Thanks to a mini collapse by the Islamabad United, the Pakistan Super League finale at National Stadium Karachi on Sunday bore just about as much excitement on the field as it had mustered off it, in what was the most high-profile cricket match in the city since 2009 – when Sri Lanka visited the country.

The first PSL match in Karachi rounded off successful hosting of three league games in the country, with two playoffs being held in Lahore last week.

Now the PCB chairman Najam Sethi has vowed that half of the league would be played out in Pakistan next year. And considering that the man has lived up to every word of his since taking over the reins of the PSL, and then the PCB, except PSL 4 to not only have a larger share of its matches in Pakistan, but also for the league to be spread out in other cities of Pakistan.

Yes, just like the PSL final last year in Lahore, the security in Karachi was squeezed in at abnormally high levels. And yes, considering the amount of personnel being deployed for these matches – 8,000 were guarding the stadium alone – does signify that there remain security threats in the country for high-profile events.

However, the continued seamless hosting of these events is gradually helping create a secure environment in the country, even if the creation of the intended stability might be some time away.

While last year’s PSL final paved the way for the tours of the World XI and the Sri Lankan side later this year, this year’s tournament would further allow more international sides to feel increasingly comfortable touring Pakistan. West Indies are coming in next week, with a trio of T20s set to be played in Karachi – the first international cricket matches in the city for almost a decade.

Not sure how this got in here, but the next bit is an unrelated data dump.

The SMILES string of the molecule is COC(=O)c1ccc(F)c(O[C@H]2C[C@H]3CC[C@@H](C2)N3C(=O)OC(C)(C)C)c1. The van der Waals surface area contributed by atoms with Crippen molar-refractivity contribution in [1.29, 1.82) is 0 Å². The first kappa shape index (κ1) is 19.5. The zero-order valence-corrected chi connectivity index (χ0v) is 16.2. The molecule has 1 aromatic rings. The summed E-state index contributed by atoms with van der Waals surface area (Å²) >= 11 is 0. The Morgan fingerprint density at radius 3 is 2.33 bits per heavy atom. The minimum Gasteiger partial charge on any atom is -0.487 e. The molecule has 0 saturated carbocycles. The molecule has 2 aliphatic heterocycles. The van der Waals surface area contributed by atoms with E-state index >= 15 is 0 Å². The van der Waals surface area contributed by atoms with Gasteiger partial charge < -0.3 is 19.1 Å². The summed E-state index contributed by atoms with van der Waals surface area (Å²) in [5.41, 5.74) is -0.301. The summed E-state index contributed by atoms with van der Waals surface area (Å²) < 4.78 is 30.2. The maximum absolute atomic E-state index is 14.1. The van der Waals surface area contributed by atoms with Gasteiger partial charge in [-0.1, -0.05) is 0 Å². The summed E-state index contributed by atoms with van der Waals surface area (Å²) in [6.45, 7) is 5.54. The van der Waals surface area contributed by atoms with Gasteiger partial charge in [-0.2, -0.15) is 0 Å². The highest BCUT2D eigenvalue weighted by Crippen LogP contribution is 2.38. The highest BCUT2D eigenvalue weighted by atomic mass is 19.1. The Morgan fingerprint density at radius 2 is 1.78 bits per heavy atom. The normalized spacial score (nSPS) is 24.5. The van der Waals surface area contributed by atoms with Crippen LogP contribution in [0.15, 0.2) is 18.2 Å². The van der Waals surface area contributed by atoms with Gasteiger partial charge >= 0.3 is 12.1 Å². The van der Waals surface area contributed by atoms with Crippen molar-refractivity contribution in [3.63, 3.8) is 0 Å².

Even though Pakistan do not have slot available to host any sides for the next few months, the continued hosting of these matches would gradually give the board the breathing space to conduct full series at home, and at an increasing frequency.

But, just like the previous editions, PSL 3 hasn’t just heralded optimism off the field – the league continues to supply prodigious talent to the national side as well, which at the end of the day is the biggest goal for franchise cricket.

While the first two editions of the league gave the national side the likes of Hasan Ali, Fakhar Zaman, Shadab Khan – all three of whom have been instrumental in Pakistan’s limited overs successes, a punctuated by the Champions Trophy triumph last summer – from this year’s final alone, the likes of Asif Ali, Hussain Talat, Sahibzada Farhan, Sameen Gul and Umaid Asif represent the future of Pakistan cricket.

Also, the league isn’t just about the future and shaping up the bigger picture. As a sports brand, it possessed every bit of entertainment value as any other T20 league in the world. This season two matches were decided on the super over, and both the Lahore playoffs – crucial knockout matches – went down to the last over, just like many other league matches.

That international players of the pedigree of JP Duminy, Tymal Mills, Thisara Perera, Darren Sammy, Luke Ronchi – the eventual man of the tournament – among others toured Pakistan for the playoffs and the final will encourage others to come to the country as well, especially those who have been dropping out of the PSL after the UAE leg.

Yes, there are reports that the franchises haven’t been able to break even just yet. But as the brand grows, that is only going to be a formality.

However, what will be crucial for the league’s all-round success is that more and more matches are held in Pakistan, till the tournament is hosted in its entirety in the country.

That would not only signal the hike of economic graphs for all concerned parties, all the other positives that are being derived by the PSL will similarly jump up by manifold.


The writer is a Lahore-based journalist.